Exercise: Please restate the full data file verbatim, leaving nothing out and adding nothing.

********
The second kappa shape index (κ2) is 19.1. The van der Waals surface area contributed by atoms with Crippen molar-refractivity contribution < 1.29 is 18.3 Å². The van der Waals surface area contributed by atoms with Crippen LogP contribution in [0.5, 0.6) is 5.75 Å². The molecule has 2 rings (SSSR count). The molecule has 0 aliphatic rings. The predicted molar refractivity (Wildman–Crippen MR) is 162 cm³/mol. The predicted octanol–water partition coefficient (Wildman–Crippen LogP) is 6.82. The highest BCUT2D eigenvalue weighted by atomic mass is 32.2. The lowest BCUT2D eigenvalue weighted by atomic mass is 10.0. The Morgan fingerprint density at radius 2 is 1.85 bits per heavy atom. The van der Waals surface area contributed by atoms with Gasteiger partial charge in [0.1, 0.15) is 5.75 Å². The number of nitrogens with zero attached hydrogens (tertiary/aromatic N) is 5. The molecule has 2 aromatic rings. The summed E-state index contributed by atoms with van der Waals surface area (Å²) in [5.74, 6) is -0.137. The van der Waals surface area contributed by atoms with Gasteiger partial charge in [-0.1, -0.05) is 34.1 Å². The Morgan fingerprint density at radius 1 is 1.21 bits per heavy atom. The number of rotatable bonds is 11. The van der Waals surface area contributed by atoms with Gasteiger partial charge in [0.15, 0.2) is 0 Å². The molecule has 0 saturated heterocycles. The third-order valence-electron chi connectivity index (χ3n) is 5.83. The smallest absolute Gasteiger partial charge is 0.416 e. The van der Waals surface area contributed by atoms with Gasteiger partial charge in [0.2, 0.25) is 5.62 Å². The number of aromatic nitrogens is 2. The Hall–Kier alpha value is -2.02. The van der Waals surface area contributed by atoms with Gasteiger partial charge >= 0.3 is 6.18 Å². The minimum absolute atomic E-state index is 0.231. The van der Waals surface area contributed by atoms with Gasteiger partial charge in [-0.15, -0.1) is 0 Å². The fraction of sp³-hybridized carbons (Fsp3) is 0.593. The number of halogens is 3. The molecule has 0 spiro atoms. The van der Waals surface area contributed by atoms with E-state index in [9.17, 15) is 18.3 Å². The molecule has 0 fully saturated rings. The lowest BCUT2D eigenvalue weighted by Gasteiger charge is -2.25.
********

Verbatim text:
The second kappa shape index (κ2) is 19.1. The van der Waals surface area contributed by atoms with Crippen molar-refractivity contribution < 1.29 is 18.3 Å². The van der Waals surface area contributed by atoms with Crippen LogP contribution in [0.5, 0.6) is 5.75 Å². The molecule has 2 rings (SSSR count). The molecule has 0 aliphatic rings. The predicted molar refractivity (Wildman–Crippen MR) is 162 cm³/mol. The predicted octanol–water partition coefficient (Wildman–Crippen LogP) is 6.82. The highest BCUT2D eigenvalue weighted by atomic mass is 32.2. The lowest BCUT2D eigenvalue weighted by atomic mass is 10.0. The Morgan fingerprint density at radius 2 is 1.85 bits per heavy atom. The van der Waals surface area contributed by atoms with Gasteiger partial charge in [0.1, 0.15) is 5.75 Å². The number of nitrogens with zero attached hydrogens (tertiary/aromatic N) is 5. The molecule has 2 aromatic rings. The summed E-state index contributed by atoms with van der Waals surface area (Å²) in [5.74, 6) is -0.137. The van der Waals surface area contributed by atoms with Gasteiger partial charge in [-0.1, -0.05) is 34.1 Å². The Morgan fingerprint density at radius 1 is 1.21 bits per heavy atom. The number of rotatable bonds is 11. The van der Waals surface area contributed by atoms with Gasteiger partial charge in [0.15, 0.2) is 0 Å². The molecule has 0 saturated heterocycles. The third-order valence-electron chi connectivity index (χ3n) is 5.83. The smallest absolute Gasteiger partial charge is 0.416 e. The van der Waals surface area contributed by atoms with Gasteiger partial charge in [0.2, 0.25) is 5.62 Å². The number of aromatic nitrogens is 2. The Hall–Kier alpha value is -2.02. The van der Waals surface area contributed by atoms with Gasteiger partial charge >= 0.3 is 6.18 Å². The minimum absolute atomic E-state index is 0.231. The van der Waals surface area contributed by atoms with Gasteiger partial charge in [-0.15, -0.1) is 0 Å². The fraction of sp³-hybridized carbons (Fsp3) is 0.593. The number of halogens is 3. The molecule has 0 spiro atoms. The van der Waals surface area contributed by atoms with E-state index in [9.17, 15) is 18.3 Å². The molecule has 0 fully saturated rings. The lowest BCUT2D eigenvalue weighted by Gasteiger charge is -2.25.